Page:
Proper Way to Write a Title of a Book
The proper way to write a book title depends on two factors: the context in which you will use the title and the style guide or authority you choose to consult. The Chicago Manual of Style has been published since 1906 and offers writing and citation guidance for publishing and documentation preparation. The Associated Press (AP) Stylebook initially was published in 1977, and addresses grammar, punctuation and usage issues confronted by journalists. Style guides exist in the medical, science, computer, academic and technical fields, and each has its own idiosyncrasies for book titles.
Consult the Chicago Manual first when dealing with book titles for the purposes of documentation, including term papers, manuals, essays, white papers and reference works. The Chicago Manual addresses the use of book titles both within the body copy text and in references, footnotes, bibliographies, appendices and other citations.
Write the title of a book cited within the body copy of a text by capitalizing the first letter of each word, except for small articles and prepositions (unless the small word is the first word of the title). For example, Harper Lee’s Pulitzer Prize–winning novel would be written “To Kill a Mockingbird.” It also would be italicized and not include quotation marks. Prepositions and conjunctions of four letters or more should be capitalized (“With,” for example, would be capitalized). AP calls for putting the title in quotes, rather than italicizing it.
Write the note number first in a footnote to a book. Follow the note number with the author’s name, the book title (not italicized), the publisher (city and state followed by a colon, then company and year published, in parentheses) and page number. For example:
- Harper Lee, To Kill a Mockingbird (New York, NY: J.P. Lippincott, 1960), 165.
Do not use “page” or “p.” before the page number. This style applies only to the first footnote. For subsequent references, type the number of the footnote, the author’s last name and the page number. For example:
- Lee, 189.
Type the author’s name (last name first) in a bibliography entry. Follow the author's name with a period, then type the book title in italics, followed by a period. Type the city and state of the publisher, a colon, then the publisher’s name and year published. For instance:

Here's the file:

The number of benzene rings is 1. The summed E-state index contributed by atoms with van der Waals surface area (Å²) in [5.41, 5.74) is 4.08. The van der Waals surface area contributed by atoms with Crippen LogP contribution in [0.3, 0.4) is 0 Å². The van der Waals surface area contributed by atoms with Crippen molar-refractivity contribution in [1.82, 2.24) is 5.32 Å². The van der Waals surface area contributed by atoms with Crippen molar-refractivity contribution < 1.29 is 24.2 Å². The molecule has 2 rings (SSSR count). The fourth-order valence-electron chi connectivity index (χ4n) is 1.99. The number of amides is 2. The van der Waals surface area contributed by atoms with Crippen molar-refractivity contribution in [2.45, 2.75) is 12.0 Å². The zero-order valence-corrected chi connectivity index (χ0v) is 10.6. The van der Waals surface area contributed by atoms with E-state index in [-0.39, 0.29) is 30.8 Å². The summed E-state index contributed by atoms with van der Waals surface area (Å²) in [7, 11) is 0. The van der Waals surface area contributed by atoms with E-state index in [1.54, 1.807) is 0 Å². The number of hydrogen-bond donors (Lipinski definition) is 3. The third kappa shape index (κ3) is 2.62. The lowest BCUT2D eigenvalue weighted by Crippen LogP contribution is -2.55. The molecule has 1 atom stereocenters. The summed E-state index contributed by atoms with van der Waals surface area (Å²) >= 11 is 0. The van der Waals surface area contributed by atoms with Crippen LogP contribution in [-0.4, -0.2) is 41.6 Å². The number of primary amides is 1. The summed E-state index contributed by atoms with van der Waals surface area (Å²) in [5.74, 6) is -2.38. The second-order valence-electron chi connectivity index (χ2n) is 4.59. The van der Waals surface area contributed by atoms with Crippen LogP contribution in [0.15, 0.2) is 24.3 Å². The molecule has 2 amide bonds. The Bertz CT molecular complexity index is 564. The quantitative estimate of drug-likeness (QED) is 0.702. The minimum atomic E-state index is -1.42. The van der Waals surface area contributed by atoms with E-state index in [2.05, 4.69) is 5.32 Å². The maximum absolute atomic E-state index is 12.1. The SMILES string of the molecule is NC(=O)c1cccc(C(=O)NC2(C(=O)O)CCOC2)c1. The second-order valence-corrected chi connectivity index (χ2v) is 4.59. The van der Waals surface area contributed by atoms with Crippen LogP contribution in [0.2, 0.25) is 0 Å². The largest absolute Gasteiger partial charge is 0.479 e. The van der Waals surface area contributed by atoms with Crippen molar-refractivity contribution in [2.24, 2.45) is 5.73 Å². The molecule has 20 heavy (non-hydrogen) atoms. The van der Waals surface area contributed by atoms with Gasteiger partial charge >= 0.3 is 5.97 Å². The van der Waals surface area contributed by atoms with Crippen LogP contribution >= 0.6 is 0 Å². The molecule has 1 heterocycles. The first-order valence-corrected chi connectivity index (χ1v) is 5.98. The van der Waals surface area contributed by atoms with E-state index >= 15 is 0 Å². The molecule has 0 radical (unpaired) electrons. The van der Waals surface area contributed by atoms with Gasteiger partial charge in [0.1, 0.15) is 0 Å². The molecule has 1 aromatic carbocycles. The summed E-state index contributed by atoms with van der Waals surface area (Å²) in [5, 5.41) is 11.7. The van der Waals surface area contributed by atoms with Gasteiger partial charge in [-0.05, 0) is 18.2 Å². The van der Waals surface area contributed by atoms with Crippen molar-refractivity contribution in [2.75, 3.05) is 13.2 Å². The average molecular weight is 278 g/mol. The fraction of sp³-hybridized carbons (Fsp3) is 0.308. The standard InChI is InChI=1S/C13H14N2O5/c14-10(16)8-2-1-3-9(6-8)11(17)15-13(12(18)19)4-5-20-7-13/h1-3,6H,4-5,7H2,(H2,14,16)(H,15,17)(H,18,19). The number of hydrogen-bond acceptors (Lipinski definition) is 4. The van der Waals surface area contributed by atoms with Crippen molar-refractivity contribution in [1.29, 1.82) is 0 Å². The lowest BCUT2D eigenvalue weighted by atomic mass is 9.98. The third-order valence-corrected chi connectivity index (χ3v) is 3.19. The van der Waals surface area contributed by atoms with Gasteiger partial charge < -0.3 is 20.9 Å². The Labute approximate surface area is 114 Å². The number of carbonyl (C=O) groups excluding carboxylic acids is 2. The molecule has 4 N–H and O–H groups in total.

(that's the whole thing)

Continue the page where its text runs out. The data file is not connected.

Lee, Harper. To Kill a Mockingbird (title italicized). New York, NY: J.P. Lippincott, 1960.
The Modern Language Association Style Guide is a popular alternative to the Chicago Manual of Style as a document citation resource.
There are many more different versions of book title usage and reference entries. For example, the MLA guide directs you to underline a book title when it’s used within the body of another title ("Return to the Titanic (underline): Gash Is Dashed" [an article about a ship]) You’ll have to decide which source you want to use and consult it often for citation purposes.
The Chicago Manual of Style is not available in an online version in its entirety, although there are many sites that reference it.
However confusing, conflicting and fastidious style guides may seem, the most important thing to remember when writing book titles, especially in citations, is to be consistent.
Things You'll Need
- Style guide or guides
- The Modern Language Association Style Guide is a popular alternative to the Chicago Manual of Style as a document citation resource.
- The Chicago Manual of Style is not available in an online version in its entirety, although there are many sites that reference it.
John Kibilko has been writing professionally since 1979. He landed his first professional job with "The Dearborn Press" while still in college. He has since worked as a journalist for several Wayne County newspapers and in corporate communications. He has covered politics, health care, automotive news and police and sports beats. Kibilko earned a Bachelor of Arts in journalism from Wayne State University.